Sovereign ESG bonds in the global south: 10 questions for those concerned about debt and climate justice

This briefing is organised into ten basic questions. The answers demonstrate not only the complexity of the ESG bond market but also point to several problems with its expansion. 

The past few years have seen a surge in interest in ethically labelled bonds for countries in the Global South. This includes so-called ‘green’ and ‘social bonds’ and derivatives, including ‘sustainability-linked bonds’ and ‘blue bonds’, now being heavily promoted for small island developing states (SIDS). In the past five years, at least 22 countries in the global south have issued sovereign environmental, social and governance (ESG) bonds, raising well over US$60 billion. Most international organisations view this as a positive development, and the expansion of ESG bonds is now a common recommendation made in international meetings and agreements on climate and biodiversity.

This report offers a succinct introduction to sovereign ESG bonds and explores some of the limitations and risks around the push for ESG financing as a way for global south countries to close the financing gap for Sustainable Development Goals (SDGs) and climate action. It also serves as a basis for further discussions, particularly within civil society, in order to be able to define a well-informed and strategic position. Ultimately, the paper will help Eurodad, civil society allies and policymakers define future actions towards mainstream narratives and public support for expanding ESG financing for global south countries.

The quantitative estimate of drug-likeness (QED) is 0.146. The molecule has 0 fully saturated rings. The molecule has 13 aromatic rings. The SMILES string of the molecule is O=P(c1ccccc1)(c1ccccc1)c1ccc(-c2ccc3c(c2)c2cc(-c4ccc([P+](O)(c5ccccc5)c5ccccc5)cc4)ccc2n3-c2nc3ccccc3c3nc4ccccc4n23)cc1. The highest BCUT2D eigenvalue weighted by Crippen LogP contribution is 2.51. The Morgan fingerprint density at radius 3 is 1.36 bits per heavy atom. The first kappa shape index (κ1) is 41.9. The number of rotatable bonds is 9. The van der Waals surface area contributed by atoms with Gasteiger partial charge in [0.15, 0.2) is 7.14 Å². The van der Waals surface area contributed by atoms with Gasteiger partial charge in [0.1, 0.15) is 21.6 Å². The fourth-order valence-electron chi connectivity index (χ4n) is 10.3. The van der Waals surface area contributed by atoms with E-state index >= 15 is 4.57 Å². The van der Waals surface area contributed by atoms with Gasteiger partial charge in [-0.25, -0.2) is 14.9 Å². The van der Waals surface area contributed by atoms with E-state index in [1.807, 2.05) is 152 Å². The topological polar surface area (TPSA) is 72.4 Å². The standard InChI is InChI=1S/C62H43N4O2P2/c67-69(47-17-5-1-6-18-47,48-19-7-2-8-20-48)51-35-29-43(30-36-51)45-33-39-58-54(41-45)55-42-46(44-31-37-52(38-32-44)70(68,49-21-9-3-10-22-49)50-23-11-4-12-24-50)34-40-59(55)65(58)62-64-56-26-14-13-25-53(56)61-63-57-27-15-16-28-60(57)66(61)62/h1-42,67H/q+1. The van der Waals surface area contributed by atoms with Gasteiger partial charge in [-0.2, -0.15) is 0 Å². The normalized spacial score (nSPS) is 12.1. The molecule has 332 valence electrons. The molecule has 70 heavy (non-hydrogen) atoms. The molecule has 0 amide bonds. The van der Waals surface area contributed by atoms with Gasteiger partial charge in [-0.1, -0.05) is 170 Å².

Key questions: 

1. What are sovereign ESG bonds and how has the market evolved?
2. How is the international market in ESG bonds regulated?
3. What are the trends in sovereign ESG bonds issued from developing countries and SIDS?
4. What strategies are used by donors in advancing sovereign ESG bonds?
5. What is the significance for global south countries of SLB bonds?
6. What is meant by the ‘greenium’ for sovereign ESG bonds and how significant is it?
7. How serious is the risk of ‘greenwashing’ and can SLBs prevent it?
8. How do sovereign ESG bonds respect transparency and public participation?
9. What are the risks of ESG bonds to the debt crisis?
10. Are ESG bonds optimal solutions for bridging the funding gap?